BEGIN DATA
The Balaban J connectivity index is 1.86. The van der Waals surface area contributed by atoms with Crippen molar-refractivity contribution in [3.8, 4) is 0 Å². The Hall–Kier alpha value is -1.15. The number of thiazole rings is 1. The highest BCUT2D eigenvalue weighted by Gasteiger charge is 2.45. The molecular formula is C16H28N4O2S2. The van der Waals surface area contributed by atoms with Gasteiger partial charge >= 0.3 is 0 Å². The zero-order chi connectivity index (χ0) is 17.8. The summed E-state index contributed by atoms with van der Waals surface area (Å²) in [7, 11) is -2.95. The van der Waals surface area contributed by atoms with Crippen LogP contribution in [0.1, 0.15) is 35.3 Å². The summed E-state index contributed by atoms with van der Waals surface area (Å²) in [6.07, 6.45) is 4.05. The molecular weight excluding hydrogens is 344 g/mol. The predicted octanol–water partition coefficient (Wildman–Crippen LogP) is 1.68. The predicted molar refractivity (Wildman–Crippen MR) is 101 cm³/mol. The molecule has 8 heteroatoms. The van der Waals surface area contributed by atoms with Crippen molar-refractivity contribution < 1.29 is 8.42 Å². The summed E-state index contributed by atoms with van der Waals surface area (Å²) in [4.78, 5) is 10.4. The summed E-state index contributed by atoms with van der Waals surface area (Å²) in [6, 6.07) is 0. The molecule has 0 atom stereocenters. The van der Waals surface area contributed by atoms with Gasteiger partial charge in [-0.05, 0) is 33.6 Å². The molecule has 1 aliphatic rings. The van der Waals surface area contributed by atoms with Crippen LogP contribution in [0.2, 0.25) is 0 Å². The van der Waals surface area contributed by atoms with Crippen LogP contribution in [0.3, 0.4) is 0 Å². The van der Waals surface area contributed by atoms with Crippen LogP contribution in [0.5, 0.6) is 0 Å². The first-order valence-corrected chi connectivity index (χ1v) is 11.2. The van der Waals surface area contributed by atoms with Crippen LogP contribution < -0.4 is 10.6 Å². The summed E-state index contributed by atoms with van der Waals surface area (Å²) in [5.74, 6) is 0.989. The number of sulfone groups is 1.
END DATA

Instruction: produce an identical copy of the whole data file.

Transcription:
The Balaban J connectivity index is 1.86. The van der Waals surface area contributed by atoms with Crippen molar-refractivity contribution in [3.8, 4) is 0 Å². The Hall–Kier alpha value is -1.15. The number of thiazole rings is 1. The highest BCUT2D eigenvalue weighted by Gasteiger charge is 2.45. The molecular formula is C16H28N4O2S2. The van der Waals surface area contributed by atoms with Gasteiger partial charge >= 0.3 is 0 Å². The zero-order chi connectivity index (χ0) is 17.8. The summed E-state index contributed by atoms with van der Waals surface area (Å²) in [7, 11) is -2.95. The van der Waals surface area contributed by atoms with Crippen LogP contribution in [0.1, 0.15) is 35.3 Å². The summed E-state index contributed by atoms with van der Waals surface area (Å²) in [6.07, 6.45) is 4.05. The molecular weight excluding hydrogens is 344 g/mol. The predicted octanol–water partition coefficient (Wildman–Crippen LogP) is 1.68. The predicted molar refractivity (Wildman–Crippen MR) is 101 cm³/mol. The molecule has 8 heteroatoms. The van der Waals surface area contributed by atoms with Crippen molar-refractivity contribution < 1.29 is 8.42 Å². The summed E-state index contributed by atoms with van der Waals surface area (Å²) in [4.78, 5) is 10.4. The summed E-state index contributed by atoms with van der Waals surface area (Å²) in [6, 6.07) is 0. The molecule has 0 atom stereocenters. The van der Waals surface area contributed by atoms with Gasteiger partial charge in [-0.05, 0) is 33.6 Å². The molecule has 1 aliphatic rings. The van der Waals surface area contributed by atoms with Crippen LogP contribution in [0.2, 0.25) is 0 Å². The van der Waals surface area contributed by atoms with Crippen LogP contribution in [0.3, 0.4) is 0 Å². The van der Waals surface area contributed by atoms with Crippen LogP contribution in [0.5, 0.6) is 0 Å². The first-order valence-corrected chi connectivity index (χ1v) is 11.2. The van der Waals surface area contributed by atoms with Crippen LogP contribution < -0.4 is 10.6 Å². The summed E-state index contributed by atoms with van der Waals surface area (Å²) in [5.74, 6) is 0.989. The number of sulfone groups is 1.